They don’t tell you what the truly scary part of growing up is. And despite how much I straight up acted like a fool in middle and high school, the archetype of embarrassing teenage transition, I feel like I’m doing my most growing up right now.
The truly scary part is not learning how to make your own meals and doctor’s appointments and pay rent, even though all those things are a slap in the face and I definitely did not realize how much work goes into literally keeping your physical body alive and well (I’ve been trying to drag myself to the dentist for about six months now).
Yeah, it sucks the first time you get a parking ticket and YOU have to pay it. Or when you oversleep and can’t blame your mom for not waking you. It also really sucks when you first start to feel that distance from your family because you’re no longer walking in their door every day. And when you realize it’s your responsibility to maintain those relationships with your mom, dad, sister, brother, aunt, grandma, cousin, or best friend two thousand miles away. Because no one is making you do anything anymore.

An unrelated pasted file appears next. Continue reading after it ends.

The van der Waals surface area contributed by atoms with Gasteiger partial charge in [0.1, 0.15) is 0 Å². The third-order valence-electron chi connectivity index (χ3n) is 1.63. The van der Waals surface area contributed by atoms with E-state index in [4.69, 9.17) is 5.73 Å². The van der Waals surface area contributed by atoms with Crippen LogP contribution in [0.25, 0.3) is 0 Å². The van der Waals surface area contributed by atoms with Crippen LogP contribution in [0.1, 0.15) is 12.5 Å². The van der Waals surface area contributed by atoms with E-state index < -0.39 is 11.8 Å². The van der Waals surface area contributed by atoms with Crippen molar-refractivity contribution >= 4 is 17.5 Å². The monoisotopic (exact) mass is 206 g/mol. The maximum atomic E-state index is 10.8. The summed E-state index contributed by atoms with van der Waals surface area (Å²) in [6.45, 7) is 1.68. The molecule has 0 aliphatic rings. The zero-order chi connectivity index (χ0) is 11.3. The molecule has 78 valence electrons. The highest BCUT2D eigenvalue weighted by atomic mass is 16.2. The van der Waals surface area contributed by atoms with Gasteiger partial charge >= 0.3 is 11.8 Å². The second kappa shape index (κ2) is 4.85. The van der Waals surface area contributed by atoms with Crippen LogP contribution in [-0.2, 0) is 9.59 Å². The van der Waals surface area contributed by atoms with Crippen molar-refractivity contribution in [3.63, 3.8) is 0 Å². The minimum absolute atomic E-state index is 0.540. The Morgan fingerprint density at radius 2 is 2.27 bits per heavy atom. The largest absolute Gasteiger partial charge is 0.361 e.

While all of that sounds pretty disgusting, it’s not the worst part. The worst part is wondering if you can even do it. It’s feeling like a little kid in an adult world, wondering how people get into medical school and Broadway when you can’t even find it within yourself to get off of Netflix. It’s the days of self doubt, when you wonder if you really can even go somewhere in life. If you even have the capability to love, to make money for yourself, to excel heavily at something, to find a passion, any passion. Knowing that your personal happiness is in your hands is equal parts exhilarating, empowering, and terrifying.
Sometimes I get all worked up just at the thought of how much harder everything is going to get. And then I remember that God only gives us new hurdles when we’re ready for them. Always progressing, learning, enduring. That’s the human way.
And a vast majority of the time, life just freaking blows and you don’t want to hear some speech about embracing failure.
But guess what, kids, we’re all in it together.